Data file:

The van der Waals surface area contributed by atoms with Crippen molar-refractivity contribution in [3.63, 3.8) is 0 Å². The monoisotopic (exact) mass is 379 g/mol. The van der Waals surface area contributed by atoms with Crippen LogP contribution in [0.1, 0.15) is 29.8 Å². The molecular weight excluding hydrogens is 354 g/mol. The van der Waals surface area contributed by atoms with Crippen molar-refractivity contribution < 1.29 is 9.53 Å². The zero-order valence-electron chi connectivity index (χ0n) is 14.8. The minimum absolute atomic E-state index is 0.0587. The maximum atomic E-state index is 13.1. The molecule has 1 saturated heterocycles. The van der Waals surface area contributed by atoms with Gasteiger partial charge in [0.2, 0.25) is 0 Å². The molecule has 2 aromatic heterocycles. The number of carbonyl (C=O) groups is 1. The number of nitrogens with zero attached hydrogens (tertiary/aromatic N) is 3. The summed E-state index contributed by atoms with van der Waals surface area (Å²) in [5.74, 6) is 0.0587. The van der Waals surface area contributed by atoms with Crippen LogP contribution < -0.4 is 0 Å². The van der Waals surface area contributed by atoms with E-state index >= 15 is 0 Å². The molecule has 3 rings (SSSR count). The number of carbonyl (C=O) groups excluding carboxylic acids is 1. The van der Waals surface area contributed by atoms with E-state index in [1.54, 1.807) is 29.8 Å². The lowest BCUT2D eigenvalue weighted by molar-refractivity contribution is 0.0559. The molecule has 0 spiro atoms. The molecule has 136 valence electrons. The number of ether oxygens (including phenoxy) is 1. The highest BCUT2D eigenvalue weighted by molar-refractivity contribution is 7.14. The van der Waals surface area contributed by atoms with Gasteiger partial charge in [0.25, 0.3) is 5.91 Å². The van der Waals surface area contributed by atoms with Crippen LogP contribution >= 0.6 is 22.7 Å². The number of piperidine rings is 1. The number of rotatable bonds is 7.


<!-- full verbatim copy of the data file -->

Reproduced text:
The van der Waals surface area contributed by atoms with Crippen molar-refractivity contribution in [3.63, 3.8) is 0 Å². The monoisotopic (exact) mass is 379 g/mol. The van der Waals surface area contributed by atoms with Crippen LogP contribution in [0.1, 0.15) is 29.8 Å². The molecular weight excluding hydrogens is 354 g/mol. The van der Waals surface area contributed by atoms with Crippen molar-refractivity contribution < 1.29 is 9.53 Å². The zero-order valence-electron chi connectivity index (χ0n) is 14.8. The minimum absolute atomic E-state index is 0.0587. The maximum atomic E-state index is 13.1. The molecule has 1 saturated heterocycles. The van der Waals surface area contributed by atoms with Gasteiger partial charge in [0.2, 0.25) is 0 Å². The molecule has 2 aromatic heterocycles. The number of carbonyl (C=O) groups is 1. The number of nitrogens with zero attached hydrogens (tertiary/aromatic N) is 3. The summed E-state index contributed by atoms with van der Waals surface area (Å²) in [5.74, 6) is 0.0587. The van der Waals surface area contributed by atoms with Crippen LogP contribution < -0.4 is 0 Å². The van der Waals surface area contributed by atoms with E-state index >= 15 is 0 Å². The molecule has 3 rings (SSSR count). The number of carbonyl (C=O) groups excluding carboxylic acids is 1. The van der Waals surface area contributed by atoms with E-state index in [1.54, 1.807) is 29.8 Å². The lowest BCUT2D eigenvalue weighted by molar-refractivity contribution is 0.0559. The molecule has 0 spiro atoms. The molecule has 136 valence electrons. The number of ether oxygens (including phenoxy) is 1. The highest BCUT2D eigenvalue weighted by molar-refractivity contribution is 7.14. The van der Waals surface area contributed by atoms with Gasteiger partial charge in [0.25, 0.3) is 5.91 Å². The van der Waals surface area contributed by atoms with Crippen LogP contribution >= 0.6 is 22.7 Å². The number of piperidine rings is 1. The number of rotatable bonds is 7.